Notice how far apart Sam and Dan are.
Earning heaps of praise from the advocates who showed up at today's meeting to talk about it, the Portland City Council this morning approved a fairly groundbreaking source of new cash for efforts to fight human trafficking: property confiscated from pimps and johns during prostitution busts.

The new ordinance—an easy political victory for its author, Dan Saltzman—aims to create Portland's first dedicated, ongoing river of funding for services including shelters, safe houses, medical care, and victims' advocates. The rest of the funding, about a quarter, will be spent by police on enforcement strategies.

Money would be raised by the pinching of cars, cell phones, and computers used by pimps and johns. Same for any money earned from the act of selling sex. The law changes city code so that victims' property could no longer be taken by law enforcement. And to help drive up the amount of prostitution-related property seized by police, the city has hired an outside attorney.

"This sends a powerful message that we will not allow them to continue this atrocity," Saltzman said. "We need to hold pimps and johns accountable."

But, of course, one significant question remains. Chiefly: How much money will it actually raise. Asked if he knew that answer by Amanda Fritz, Saltzman was forced to acknowledge, "We don't, at this point."

Read on to see what advocates and Saltzman's fellow commissioners had to say about the new law.

Saltzman also had to explain, after he was pressed by Nick Fish, that the police bureau would be charged with allocating the funding, and that the council, during its annual budget process, would ultimately have to bless that list.

The ordinance comes at a time of heavy political focus on human trafficking. Also, late in the summer, Senator Ron Wyden's office secured nearly $1 million to fund a shelter for trafficking victims. But that money is for construction costs, not ongoing operations. Wyden's office reportedly is still trying to secure federal grants to fund programs, too.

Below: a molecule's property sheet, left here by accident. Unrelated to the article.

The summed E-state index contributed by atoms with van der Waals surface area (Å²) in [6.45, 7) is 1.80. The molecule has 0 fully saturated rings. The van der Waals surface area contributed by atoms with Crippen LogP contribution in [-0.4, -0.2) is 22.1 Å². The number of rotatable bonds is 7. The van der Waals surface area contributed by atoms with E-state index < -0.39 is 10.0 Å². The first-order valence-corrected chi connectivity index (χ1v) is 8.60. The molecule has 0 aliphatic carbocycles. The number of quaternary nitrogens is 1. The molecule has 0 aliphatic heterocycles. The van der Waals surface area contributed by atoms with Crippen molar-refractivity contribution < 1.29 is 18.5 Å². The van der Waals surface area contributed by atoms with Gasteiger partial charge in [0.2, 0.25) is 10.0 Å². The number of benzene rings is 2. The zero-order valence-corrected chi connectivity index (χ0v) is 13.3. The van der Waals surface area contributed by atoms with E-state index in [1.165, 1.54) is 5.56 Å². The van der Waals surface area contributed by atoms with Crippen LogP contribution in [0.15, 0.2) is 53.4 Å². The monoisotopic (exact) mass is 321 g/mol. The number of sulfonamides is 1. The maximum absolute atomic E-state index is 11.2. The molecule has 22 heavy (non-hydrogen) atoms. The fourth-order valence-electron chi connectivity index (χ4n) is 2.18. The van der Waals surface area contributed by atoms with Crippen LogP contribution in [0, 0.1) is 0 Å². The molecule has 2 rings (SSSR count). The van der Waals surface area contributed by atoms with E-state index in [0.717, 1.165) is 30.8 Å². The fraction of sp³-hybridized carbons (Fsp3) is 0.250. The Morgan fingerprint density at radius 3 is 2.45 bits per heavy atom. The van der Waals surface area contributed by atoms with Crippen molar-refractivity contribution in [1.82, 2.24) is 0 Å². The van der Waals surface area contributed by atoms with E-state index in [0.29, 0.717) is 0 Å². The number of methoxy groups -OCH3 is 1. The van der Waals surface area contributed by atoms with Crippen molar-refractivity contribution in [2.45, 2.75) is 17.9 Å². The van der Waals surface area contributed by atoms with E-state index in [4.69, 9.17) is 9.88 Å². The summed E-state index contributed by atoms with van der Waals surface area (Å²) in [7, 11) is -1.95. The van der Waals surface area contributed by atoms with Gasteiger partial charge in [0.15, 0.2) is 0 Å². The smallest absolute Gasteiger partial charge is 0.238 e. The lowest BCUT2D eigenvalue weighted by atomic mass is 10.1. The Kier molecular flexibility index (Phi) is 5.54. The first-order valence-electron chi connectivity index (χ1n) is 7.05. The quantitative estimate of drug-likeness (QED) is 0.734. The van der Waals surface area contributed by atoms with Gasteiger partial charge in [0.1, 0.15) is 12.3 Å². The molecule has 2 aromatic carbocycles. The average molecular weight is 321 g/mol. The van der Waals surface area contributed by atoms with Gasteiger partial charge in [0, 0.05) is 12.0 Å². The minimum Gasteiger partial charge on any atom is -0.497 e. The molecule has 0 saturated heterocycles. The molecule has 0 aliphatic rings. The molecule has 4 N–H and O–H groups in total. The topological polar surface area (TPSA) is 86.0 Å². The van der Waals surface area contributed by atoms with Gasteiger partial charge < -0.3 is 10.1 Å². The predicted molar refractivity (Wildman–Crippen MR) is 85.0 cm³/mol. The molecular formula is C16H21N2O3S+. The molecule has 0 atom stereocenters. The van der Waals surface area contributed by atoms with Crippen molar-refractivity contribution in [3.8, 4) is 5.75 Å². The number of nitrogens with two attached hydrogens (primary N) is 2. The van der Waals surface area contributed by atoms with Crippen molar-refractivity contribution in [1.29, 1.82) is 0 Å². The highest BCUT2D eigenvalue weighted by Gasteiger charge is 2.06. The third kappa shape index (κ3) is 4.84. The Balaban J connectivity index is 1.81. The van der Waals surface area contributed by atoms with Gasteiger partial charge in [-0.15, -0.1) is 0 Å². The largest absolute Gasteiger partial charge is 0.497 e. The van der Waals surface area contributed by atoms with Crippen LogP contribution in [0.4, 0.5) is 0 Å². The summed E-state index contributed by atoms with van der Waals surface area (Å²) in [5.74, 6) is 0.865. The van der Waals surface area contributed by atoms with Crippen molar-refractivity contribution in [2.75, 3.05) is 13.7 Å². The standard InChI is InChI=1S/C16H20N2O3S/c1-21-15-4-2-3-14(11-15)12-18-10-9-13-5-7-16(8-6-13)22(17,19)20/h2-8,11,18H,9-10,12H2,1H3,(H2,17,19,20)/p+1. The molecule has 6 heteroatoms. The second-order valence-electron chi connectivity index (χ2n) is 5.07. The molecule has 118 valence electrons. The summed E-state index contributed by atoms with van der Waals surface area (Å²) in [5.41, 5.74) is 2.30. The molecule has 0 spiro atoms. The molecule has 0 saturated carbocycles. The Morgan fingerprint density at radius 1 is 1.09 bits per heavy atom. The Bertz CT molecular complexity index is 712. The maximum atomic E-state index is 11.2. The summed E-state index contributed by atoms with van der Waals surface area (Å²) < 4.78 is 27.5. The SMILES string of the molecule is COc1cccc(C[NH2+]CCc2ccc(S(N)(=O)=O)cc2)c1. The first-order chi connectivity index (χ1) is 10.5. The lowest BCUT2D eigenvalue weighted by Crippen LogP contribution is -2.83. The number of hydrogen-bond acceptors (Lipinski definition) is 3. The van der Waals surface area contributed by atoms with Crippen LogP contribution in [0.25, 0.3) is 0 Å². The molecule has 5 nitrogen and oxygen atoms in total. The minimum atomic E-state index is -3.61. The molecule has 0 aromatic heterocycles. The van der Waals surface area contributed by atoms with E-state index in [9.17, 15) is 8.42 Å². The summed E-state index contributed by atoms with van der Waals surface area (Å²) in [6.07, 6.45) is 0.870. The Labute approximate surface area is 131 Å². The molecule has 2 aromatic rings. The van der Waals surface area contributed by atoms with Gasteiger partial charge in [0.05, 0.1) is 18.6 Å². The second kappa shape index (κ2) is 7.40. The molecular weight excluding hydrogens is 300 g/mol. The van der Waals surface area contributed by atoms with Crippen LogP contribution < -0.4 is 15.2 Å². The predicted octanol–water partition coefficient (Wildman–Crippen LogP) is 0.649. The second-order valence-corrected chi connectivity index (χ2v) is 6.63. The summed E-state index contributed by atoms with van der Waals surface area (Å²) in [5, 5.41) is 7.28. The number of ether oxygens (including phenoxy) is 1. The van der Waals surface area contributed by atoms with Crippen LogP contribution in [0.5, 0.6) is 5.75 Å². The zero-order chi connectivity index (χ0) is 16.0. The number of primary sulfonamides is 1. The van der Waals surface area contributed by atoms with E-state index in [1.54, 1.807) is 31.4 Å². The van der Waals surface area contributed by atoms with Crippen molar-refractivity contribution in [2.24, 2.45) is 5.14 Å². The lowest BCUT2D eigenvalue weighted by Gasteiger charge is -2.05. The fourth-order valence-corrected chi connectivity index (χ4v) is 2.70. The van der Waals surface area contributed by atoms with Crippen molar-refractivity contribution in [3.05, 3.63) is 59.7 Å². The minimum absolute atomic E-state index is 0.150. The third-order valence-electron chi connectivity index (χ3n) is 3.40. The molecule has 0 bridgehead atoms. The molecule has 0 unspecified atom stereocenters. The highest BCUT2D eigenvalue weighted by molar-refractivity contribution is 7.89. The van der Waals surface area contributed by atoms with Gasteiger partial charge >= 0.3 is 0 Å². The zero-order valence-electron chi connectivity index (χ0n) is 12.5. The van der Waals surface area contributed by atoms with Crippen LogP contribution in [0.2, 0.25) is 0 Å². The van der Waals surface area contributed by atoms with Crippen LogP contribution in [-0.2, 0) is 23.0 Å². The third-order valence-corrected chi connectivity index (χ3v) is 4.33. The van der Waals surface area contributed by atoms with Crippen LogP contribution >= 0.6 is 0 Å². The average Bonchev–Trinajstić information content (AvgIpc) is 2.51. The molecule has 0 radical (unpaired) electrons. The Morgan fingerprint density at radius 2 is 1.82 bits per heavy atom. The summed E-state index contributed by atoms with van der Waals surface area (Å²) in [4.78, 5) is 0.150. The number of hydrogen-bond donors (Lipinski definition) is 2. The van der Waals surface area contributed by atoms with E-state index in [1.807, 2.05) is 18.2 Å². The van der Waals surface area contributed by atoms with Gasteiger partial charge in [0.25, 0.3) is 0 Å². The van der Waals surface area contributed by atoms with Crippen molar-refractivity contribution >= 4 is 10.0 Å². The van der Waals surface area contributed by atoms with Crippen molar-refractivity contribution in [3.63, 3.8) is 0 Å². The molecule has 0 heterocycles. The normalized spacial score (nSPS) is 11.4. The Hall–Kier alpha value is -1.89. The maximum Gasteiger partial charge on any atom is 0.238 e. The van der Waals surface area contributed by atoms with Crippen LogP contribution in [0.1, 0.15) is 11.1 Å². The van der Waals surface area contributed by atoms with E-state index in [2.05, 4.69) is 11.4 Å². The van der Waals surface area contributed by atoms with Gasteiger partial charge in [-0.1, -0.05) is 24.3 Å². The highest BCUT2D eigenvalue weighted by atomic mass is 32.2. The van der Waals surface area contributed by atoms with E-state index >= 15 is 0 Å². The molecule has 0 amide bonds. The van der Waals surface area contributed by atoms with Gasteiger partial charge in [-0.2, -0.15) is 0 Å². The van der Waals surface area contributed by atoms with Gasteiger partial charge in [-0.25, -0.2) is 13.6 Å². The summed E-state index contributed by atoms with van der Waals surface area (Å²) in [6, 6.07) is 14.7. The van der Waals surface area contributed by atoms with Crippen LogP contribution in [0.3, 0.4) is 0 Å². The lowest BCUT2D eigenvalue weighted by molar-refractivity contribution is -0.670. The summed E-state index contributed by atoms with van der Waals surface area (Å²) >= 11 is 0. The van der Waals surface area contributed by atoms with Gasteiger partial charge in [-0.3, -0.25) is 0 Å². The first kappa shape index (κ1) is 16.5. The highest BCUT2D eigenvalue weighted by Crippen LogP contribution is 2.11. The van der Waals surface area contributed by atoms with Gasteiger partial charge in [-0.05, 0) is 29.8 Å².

For the advocates who came to the meeting, that's one reason why hope for a steady stream of money was so appealing—even if no one knows just yet how much might be coming or how it will be allocated. Even the promise of reliable funds can be used to leverage federal, state and private contributions.

"We need more resources," said Esther Nelson, a case manager at the Sexual Assault Resource Center. "I'm so appreciative you're thinking about sustainable funding streams."

Randy Leonard remarked on the shift in the city's approach to prostitution over the years, from heavy-handed tactics like prostitution-free zones that shifted the problem around and created civil liberties nightmares to something that focuses instead on prevention and treats the young women involved in the crime like the victims they very often are.

"To go from that policy approach to this approach today today," he said, "I hope you appreciate how distinct this makes the city of Portland."